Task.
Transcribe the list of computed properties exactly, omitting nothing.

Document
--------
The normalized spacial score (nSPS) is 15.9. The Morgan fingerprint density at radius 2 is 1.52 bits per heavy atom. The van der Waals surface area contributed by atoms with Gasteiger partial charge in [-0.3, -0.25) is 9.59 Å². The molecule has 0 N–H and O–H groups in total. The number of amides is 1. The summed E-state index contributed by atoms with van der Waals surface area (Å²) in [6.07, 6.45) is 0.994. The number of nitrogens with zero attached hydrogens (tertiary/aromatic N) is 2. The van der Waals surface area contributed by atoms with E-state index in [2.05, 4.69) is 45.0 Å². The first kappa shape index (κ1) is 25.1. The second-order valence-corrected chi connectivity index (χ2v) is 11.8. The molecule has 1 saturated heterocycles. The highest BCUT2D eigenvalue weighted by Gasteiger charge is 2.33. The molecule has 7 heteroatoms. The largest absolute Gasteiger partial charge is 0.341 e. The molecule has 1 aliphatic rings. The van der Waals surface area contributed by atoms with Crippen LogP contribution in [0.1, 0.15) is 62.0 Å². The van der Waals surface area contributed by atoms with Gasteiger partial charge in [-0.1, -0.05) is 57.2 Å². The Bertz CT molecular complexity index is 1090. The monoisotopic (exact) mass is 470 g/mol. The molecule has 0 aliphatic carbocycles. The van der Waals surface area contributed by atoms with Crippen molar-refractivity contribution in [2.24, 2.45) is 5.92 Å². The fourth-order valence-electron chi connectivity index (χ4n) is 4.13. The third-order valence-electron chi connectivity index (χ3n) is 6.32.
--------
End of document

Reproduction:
The normalized spacial score (nSPS) is 15.9. The Morgan fingerprint density at radius 2 is 1.52 bits per heavy atom. The van der Waals surface area contributed by atoms with Gasteiger partial charge in [-0.3, -0.25) is 9.59 Å². The molecule has 0 N–H and O–H groups in total. The number of amides is 1. The summed E-state index contributed by atoms with van der Waals surface area (Å²) in [6.07, 6.45) is 0.994. The number of nitrogens with zero attached hydrogens (tertiary/aromatic N) is 2. The van der Waals surface area contributed by atoms with E-state index in [2.05, 4.69) is 45.0 Å². The first kappa shape index (κ1) is 25.1. The second-order valence-corrected chi connectivity index (χ2v) is 11.8. The molecule has 1 saturated heterocycles. The highest BCUT2D eigenvalue weighted by Gasteiger charge is 2.33. The molecule has 7 heteroatoms. The largest absolute Gasteiger partial charge is 0.341 e. The molecule has 1 aliphatic rings. The van der Waals surface area contributed by atoms with Crippen LogP contribution in [0.1, 0.15) is 62.0 Å². The van der Waals surface area contributed by atoms with Gasteiger partial charge in [-0.1, -0.05) is 57.2 Å². The Bertz CT molecular complexity index is 1090. The monoisotopic (exact) mass is 470 g/mol. The molecule has 0 aliphatic carbocycles. The van der Waals surface area contributed by atoms with Crippen molar-refractivity contribution in [2.24, 2.45) is 5.92 Å². The fourth-order valence-electron chi connectivity index (χ4n) is 4.13. The third-order valence-electron chi connectivity index (χ3n) is 6.32.